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Richard Jordan: What has happened to Broadway? Has the US cultural capital become a theme park?

Bruce Springsteen, who will be performing on Broadway until February next year. Photo: Andre Luiz Moreira/Shutterstock Bruce Springsteen is performing on Broadway. Photo: Andre Luiz Moreira/Shutterstock
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Carole Rothman, artistic director of New York’s Second Stage, caused a bit of a stir last year. At the launch event ahead of the opening of the Helen Hayes Theater, she said her new Broadway space would only put on plays by living US writers, pointedly remarking: “No Brits.”

She quickly added this sentiment “came from the writers” but her words were met with loud applause from the US industry attendees. Had a UK artistic director made such a comment about only producing British playwrights, they would likely be met with derision.

Rothman’s remark captured a growing frustration within the US theatre industry, whether in dramatic writing or performances on Broadway – that it’s frequently become dominated by UK transfers. The Drama Desk Awards may have tried to make a statement about this by leaving out Harry Potter and the Cursed Child for a best play nomination.

This past season, both in productions and casting, ‘Brits on Broadway’ seemed more evident than ever. Take a look at last week’s Tony Awards. The nominations for best play were: The Children, Farinelli and the King, Harry Potter and the Cursed Child, Junk and Latin History for Morons. Out of these five nominations, three were UK transfers, leaving two US nominees. Junk,  Ayad Akhtar’s new play, was not as strong as his last Broadway outing – the powerful Disgraced – and while John Leguizamo’s enjoyable Latin History for Morons made it on to the nomination sheet, he was already being awarded a special Tony, that by default gave some acknowledgement towards new US writing.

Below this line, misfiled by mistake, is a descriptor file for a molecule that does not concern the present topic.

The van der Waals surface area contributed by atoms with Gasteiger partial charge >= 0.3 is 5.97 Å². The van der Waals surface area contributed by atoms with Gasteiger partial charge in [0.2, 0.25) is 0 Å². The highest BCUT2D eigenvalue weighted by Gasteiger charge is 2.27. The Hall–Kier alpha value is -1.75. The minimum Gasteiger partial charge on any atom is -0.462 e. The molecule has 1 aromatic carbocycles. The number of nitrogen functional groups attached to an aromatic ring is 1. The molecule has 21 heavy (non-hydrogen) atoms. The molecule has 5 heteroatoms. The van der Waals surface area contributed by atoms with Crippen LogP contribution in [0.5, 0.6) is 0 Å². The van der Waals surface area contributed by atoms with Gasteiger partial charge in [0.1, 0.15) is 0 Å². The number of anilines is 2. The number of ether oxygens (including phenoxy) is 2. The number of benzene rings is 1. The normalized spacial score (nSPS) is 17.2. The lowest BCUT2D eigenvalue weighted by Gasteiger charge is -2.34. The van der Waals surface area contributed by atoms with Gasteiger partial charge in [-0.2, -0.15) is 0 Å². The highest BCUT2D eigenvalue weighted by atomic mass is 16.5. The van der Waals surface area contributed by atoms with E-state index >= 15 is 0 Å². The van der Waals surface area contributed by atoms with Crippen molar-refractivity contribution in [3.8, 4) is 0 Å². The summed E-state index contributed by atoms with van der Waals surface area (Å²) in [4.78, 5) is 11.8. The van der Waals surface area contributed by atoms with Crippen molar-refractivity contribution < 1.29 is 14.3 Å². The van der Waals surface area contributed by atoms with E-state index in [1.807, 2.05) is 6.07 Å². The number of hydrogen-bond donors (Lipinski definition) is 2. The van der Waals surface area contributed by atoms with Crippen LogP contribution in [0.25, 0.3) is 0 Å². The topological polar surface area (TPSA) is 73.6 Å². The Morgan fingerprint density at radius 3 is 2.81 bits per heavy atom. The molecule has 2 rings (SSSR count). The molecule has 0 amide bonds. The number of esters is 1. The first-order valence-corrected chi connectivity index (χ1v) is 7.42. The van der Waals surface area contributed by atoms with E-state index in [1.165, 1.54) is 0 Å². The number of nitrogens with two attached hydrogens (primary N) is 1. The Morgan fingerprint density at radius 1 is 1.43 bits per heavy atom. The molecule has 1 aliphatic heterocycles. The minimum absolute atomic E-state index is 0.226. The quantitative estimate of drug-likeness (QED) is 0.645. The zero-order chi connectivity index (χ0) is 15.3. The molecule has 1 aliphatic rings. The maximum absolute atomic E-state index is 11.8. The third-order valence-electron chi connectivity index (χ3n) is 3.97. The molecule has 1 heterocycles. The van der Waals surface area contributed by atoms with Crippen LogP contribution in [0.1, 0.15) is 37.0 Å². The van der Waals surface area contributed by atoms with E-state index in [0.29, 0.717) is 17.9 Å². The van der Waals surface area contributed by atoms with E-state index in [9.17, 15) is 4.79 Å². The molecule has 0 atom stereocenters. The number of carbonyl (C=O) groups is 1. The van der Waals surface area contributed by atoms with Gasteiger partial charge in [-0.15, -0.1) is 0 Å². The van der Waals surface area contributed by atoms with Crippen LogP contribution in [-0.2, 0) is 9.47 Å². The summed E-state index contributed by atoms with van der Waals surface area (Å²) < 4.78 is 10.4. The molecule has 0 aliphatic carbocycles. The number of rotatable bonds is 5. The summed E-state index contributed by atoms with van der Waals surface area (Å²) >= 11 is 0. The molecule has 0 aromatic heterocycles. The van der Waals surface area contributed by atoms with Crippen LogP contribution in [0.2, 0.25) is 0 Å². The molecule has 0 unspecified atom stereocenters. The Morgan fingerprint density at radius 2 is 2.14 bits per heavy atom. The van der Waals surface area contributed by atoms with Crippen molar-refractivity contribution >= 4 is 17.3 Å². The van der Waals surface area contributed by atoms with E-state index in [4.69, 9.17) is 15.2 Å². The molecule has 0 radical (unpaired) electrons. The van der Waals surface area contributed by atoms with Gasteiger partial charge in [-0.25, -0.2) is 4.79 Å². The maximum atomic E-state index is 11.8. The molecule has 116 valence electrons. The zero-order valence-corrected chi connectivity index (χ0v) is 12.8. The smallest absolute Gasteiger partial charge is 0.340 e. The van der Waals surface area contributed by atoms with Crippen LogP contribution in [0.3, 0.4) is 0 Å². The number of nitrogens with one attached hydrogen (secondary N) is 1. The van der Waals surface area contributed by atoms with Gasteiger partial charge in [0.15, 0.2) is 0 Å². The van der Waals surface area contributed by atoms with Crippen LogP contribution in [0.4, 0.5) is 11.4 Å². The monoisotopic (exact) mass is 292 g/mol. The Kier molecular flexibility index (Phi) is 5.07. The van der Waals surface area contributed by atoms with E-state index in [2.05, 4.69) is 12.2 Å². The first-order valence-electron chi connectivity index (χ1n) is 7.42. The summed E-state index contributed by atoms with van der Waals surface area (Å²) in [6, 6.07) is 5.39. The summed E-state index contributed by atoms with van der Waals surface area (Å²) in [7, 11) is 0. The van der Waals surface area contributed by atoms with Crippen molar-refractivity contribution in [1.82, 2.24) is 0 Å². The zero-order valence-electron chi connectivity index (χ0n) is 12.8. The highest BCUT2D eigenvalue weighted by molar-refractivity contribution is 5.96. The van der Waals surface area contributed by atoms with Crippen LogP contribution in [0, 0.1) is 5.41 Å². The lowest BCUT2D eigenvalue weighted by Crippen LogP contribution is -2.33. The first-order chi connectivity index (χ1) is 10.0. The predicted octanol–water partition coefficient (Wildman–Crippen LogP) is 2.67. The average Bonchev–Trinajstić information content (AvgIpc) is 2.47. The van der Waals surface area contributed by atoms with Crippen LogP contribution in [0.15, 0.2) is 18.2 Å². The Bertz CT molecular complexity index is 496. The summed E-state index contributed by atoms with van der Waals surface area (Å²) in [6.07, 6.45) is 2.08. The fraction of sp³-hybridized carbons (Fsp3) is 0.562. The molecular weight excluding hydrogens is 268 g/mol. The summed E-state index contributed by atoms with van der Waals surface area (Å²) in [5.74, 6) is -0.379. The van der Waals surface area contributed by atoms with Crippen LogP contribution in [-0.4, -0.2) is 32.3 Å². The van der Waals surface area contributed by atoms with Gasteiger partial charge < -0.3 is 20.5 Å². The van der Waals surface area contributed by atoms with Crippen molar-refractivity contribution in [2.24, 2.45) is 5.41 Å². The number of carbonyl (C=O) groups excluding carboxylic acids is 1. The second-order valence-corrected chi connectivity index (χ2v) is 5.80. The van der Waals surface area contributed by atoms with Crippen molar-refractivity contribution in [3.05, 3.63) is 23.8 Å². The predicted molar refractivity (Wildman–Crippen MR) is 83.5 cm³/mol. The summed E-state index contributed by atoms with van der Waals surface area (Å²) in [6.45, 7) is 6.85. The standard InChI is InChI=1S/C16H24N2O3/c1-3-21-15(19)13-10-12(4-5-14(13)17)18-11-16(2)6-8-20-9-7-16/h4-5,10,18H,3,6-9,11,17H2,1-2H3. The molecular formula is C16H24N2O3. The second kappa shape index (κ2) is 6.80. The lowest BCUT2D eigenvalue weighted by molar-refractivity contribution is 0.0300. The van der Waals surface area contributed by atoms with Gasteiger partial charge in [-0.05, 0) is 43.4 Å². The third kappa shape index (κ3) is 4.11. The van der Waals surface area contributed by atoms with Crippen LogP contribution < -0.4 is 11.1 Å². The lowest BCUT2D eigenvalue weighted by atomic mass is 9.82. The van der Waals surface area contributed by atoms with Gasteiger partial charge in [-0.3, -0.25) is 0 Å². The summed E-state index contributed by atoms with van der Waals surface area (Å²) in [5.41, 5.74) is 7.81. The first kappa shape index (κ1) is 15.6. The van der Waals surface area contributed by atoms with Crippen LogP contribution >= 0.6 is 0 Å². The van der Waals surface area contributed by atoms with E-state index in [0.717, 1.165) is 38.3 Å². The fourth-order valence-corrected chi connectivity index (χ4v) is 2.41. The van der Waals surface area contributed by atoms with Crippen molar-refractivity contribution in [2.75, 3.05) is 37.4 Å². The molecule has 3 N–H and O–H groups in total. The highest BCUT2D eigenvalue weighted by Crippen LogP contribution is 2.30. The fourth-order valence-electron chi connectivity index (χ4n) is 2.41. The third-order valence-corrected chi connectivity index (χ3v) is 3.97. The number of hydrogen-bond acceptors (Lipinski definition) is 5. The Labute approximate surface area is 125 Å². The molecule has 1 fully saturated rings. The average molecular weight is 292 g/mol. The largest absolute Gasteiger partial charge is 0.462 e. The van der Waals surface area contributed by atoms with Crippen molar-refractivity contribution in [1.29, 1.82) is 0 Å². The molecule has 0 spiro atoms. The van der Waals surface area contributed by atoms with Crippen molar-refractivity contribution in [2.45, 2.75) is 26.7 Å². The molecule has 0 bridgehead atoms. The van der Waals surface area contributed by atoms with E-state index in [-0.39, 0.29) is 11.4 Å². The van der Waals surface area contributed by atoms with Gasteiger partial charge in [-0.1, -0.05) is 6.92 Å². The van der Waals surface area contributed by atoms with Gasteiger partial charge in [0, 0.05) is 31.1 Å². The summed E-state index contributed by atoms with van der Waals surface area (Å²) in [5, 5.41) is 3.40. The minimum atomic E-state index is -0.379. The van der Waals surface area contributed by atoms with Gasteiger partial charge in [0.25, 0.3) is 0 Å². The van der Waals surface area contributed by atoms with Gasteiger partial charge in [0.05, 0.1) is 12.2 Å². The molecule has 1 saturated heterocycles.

What happened? Only a few seasons ago, Broadway was celebrating powerful and urgent new US plays on Broadway such as Eclipsed, Sweat, Clybourne Park and August/Osage County.

It had been the same with a renaissance of powerful, groundbreaking, original and diverse US musicals such as Hamilton and Dear Evan Hanson. In contrast, all of this year’s best musical nominations were adapted from films – Mean Girls, SpongeBob Square Pants, The Band’s Visit and Frozen – with The Band’s Visit the closest to reflecting past developments and achievements in the art form.

That’s not to say these other musical nominees weren’t spectacular in staging or accomplished in terms of performance and direction. However, over the past 12 months,  Broadway has become more of a entertainment theme park than the nation’s drama and musical theatre capital.

Bruce Springsteen’s solo show is occupying one of Broadway’s finest playhouses for an extended season and playing only four performances a week. At the same time, one of the great modern US plays, Angels in America, has become the most Tony nominated play in history… but in a UK-made revival transferring from London’s National Theatre. Something is inherently wrong.